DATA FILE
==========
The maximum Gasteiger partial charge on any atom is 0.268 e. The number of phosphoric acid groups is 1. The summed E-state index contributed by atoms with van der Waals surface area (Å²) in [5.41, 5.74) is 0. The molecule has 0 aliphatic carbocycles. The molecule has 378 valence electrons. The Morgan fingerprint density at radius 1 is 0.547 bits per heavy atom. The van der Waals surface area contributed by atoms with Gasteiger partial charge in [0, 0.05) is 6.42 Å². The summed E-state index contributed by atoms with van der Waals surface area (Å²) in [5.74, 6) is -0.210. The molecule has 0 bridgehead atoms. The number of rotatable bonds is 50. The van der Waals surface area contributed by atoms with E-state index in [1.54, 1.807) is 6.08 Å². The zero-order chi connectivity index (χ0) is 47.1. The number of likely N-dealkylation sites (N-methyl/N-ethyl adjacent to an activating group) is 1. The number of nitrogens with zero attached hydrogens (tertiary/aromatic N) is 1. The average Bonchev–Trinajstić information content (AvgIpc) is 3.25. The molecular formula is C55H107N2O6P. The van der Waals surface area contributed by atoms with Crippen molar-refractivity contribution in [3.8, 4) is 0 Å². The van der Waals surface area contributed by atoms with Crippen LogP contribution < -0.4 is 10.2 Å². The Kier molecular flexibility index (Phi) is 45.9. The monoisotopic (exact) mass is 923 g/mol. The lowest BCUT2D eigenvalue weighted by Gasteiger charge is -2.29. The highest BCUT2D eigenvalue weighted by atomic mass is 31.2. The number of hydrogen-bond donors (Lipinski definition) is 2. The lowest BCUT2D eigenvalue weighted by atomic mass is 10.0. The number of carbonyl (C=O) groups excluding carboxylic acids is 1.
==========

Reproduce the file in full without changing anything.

The maximum Gasteiger partial charge on any atom is 0.268 e. The number of phosphoric acid groups is 1. The summed E-state index contributed by atoms with van der Waals surface area (Å²) in [5.41, 5.74) is 0. The molecule has 0 aliphatic carbocycles. The molecule has 378 valence electrons. The Morgan fingerprint density at radius 1 is 0.547 bits per heavy atom. The van der Waals surface area contributed by atoms with Gasteiger partial charge in [0, 0.05) is 6.42 Å². The summed E-state index contributed by atoms with van der Waals surface area (Å²) in [5.74, 6) is -0.210. The molecule has 0 bridgehead atoms. The number of rotatable bonds is 50. The van der Waals surface area contributed by atoms with E-state index in [1.54, 1.807) is 6.08 Å². The zero-order chi connectivity index (χ0) is 47.1. The number of likely N-dealkylation sites (N-methyl/N-ethyl adjacent to an activating group) is 1. The number of nitrogens with zero attached hydrogens (tertiary/aromatic N) is 1. The average Bonchev–Trinajstić information content (AvgIpc) is 3.25. The molecular formula is C55H107N2O6P. The van der Waals surface area contributed by atoms with Crippen molar-refractivity contribution in [3.8, 4) is 0 Å². The van der Waals surface area contributed by atoms with Crippen LogP contribution < -0.4 is 10.2 Å². The Kier molecular flexibility index (Phi) is 45.9. The monoisotopic (exact) mass is 923 g/mol. The lowest BCUT2D eigenvalue weighted by Gasteiger charge is -2.29. The highest BCUT2D eigenvalue weighted by atomic mass is 31.2. The number of hydrogen-bond donors (Lipinski definition) is 2. The lowest BCUT2D eigenvalue weighted by atomic mass is 10.0. The number of carbonyl (C=O) groups excluding carboxylic acids is 1.